TransLink SkyTrain. (Black Press Media)

TransLink SkyTrain. (Black Press Media)

TransLink ordered to temporarily stop randomly drug testing SkyTrain attendant

Employee was made to undergo randomized urine screening tests for one year after he came up positive for cannabis

TransLink has been ordered to stop random cannabis testing of a SkyTrain worker who tested positive for the drug during a routine test.

The interim decision from a labour arbitrator came at the end of September, after the union filed a grievance on behalf of David Solomon.

Solomon, who has worked as a SkyTrain attendant since 2003, was made to undergo randomized, twice-monthly urine screening tests for one year after he came up positive for cannabis in a Sept. 2018 test, despite no evidence of cannabis use disorder or addiction found in an independent medical examination.

TransLink’s policies state there must be no drug or alcohol use while on shift, and that employees must be fit to work, but does not forbid pot use off the job. Recreational cannabis has been legal in Canada since Oct. 17, 2018.

Despite no evidence of addiction, TransLink’s chief medical officer, which it appointed under railway safety legislation, found that there was an “increased risk of presence of a marijuana use disorder” due to multiple factors.

Solomon, represented by Unifor Local 700, filed a grievance.

In his interim decision, arbitrator Arne Peltz said the issue raises the question of balancing public safety and employee rights.

As a SkyTrain attendant, Solomon’s main duties are customer service, fare inspection, limited mechanical or electrical fault correction and emergency responses. He may have to drive a SkyTrain in an emergency and is considered a “safety critical position” under federal railway safety legislation.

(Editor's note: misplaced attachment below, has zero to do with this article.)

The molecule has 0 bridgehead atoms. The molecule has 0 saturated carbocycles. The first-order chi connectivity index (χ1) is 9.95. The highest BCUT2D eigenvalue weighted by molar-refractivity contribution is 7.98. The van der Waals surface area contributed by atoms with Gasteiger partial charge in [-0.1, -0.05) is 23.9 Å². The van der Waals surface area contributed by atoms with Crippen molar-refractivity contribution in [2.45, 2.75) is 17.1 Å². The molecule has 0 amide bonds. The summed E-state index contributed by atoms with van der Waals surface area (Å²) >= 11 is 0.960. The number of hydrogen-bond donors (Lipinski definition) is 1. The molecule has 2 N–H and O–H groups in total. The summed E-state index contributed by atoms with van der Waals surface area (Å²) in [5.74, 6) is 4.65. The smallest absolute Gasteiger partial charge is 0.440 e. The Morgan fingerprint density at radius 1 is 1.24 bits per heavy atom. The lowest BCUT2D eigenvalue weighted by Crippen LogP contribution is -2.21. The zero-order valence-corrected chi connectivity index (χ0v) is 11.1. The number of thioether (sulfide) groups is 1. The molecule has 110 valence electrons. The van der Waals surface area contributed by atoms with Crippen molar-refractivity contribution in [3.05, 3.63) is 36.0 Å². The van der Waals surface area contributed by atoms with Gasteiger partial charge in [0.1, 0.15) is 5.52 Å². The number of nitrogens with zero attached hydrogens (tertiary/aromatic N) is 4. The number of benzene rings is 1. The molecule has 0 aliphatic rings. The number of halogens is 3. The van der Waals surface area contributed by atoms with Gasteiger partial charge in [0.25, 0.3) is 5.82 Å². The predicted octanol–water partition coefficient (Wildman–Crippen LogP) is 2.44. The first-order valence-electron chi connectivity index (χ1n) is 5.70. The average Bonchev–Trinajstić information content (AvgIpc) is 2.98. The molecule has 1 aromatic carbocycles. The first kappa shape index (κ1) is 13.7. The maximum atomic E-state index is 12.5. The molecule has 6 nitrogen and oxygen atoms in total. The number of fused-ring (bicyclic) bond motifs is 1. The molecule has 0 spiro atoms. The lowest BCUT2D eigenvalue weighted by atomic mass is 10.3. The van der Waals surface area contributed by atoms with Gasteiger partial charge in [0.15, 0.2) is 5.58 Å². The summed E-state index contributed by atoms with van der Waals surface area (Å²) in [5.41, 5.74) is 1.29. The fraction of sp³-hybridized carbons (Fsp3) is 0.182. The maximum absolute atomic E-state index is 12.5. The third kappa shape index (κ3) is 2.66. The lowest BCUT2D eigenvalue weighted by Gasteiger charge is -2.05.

The drug screening he failed was required by federal legislation for all “safety critical” employees over the age of 40. He told the testers he did not use cannabis, but in followup tests conducted by Dr. Maire Durnin-Goodman, the director of Precision Medical Monitoring, in October, he admitted he uses three to four times a week.

Solomon told the tester there was “zero chance” of his cannabis usage affecting his work because he does not smoke before or after a shift. He said the positive test result was due to secondhand smoke exposure at a SkyTrain station, and that he had stopped smoking a week before the routine test.

“He felt that it was not the employer’s concern if he used marijuana outside of working hours,” Peltz wrote in a 52-page decision.

Durnin-Goodman said Solomon’s test results were consistent with regular pot use and not with having breathed in secondhand smoke. He did not meet the criteria for marijuana dependence or marijuana use disorder, she found, but his lies and defensiveness meant he should be monitored for a year with randomized urine tests. The chief medical officer upheld this decision.

As a result, Solomon had to check in daily to see if he would be tested and was put on administrative leave until January 2019. He has not tested positive since Jan. 1, 2019, at which time he resumed his SkyTrain duties.

In its arguments, the union said Solomon’s denial of cannabis use after the initial test was not important, as the drug is legal and TransLink policy did not forbid its use outside of work.

It said he avoids cannabis for eight to 10 hours before his shift starts, and cited research and guidelines that say six hours between pot use and work is safe.

In his decision, Peltz said he was granting the interim order banning random tests, as requested by the union, because it is “reasonably safe to uphold the grievors’ privacy and dignity rights at this point in time.”

The decision will need to go to final arbitration. A date has not yet been set.

ALOS READ: Metro Vancouver transit strike prompts cancellations as premier won’t intervene


@katslepian

katya.slepian@bpdigital.ca